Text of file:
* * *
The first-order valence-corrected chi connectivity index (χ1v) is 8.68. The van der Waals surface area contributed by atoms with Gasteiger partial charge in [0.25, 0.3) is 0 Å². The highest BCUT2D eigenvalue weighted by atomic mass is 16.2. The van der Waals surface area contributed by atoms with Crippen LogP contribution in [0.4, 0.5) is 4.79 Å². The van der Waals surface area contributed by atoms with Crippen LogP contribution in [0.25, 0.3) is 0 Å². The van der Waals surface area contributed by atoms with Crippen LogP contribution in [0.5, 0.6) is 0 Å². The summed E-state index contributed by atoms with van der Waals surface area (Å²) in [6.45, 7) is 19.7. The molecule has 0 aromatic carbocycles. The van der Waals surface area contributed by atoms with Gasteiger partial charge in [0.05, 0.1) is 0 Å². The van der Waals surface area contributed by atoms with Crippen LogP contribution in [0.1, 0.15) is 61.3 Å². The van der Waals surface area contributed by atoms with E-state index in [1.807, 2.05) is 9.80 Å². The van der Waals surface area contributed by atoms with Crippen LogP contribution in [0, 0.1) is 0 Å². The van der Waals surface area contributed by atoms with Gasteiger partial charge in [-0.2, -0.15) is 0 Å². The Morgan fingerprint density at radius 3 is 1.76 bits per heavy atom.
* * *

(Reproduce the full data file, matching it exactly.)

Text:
The first-order valence-corrected chi connectivity index (χ1v) is 8.68. The van der Waals surface area contributed by atoms with Gasteiger partial charge in [0.25, 0.3) is 0 Å². The highest BCUT2D eigenvalue weighted by atomic mass is 16.2. The van der Waals surface area contributed by atoms with Crippen LogP contribution in [0.4, 0.5) is 4.79 Å². The van der Waals surface area contributed by atoms with Crippen LogP contribution in [0.25, 0.3) is 0 Å². The van der Waals surface area contributed by atoms with Crippen LogP contribution in [0.5, 0.6) is 0 Å². The summed E-state index contributed by atoms with van der Waals surface area (Å²) in [6.45, 7) is 19.7. The molecule has 0 aromatic carbocycles. The van der Waals surface area contributed by atoms with Gasteiger partial charge in [0.05, 0.1) is 0 Å². The van der Waals surface area contributed by atoms with Crippen LogP contribution in [0.1, 0.15) is 61.3 Å². The van der Waals surface area contributed by atoms with E-state index in [1.807, 2.05) is 9.80 Å². The van der Waals surface area contributed by atoms with Crippen LogP contribution in [0, 0.1) is 0 Å². The van der Waals surface area contributed by atoms with Gasteiger partial charge in [-0.2, -0.15) is 0 Å². The Morgan fingerprint density at radius 3 is 1.76 bits per heavy atom.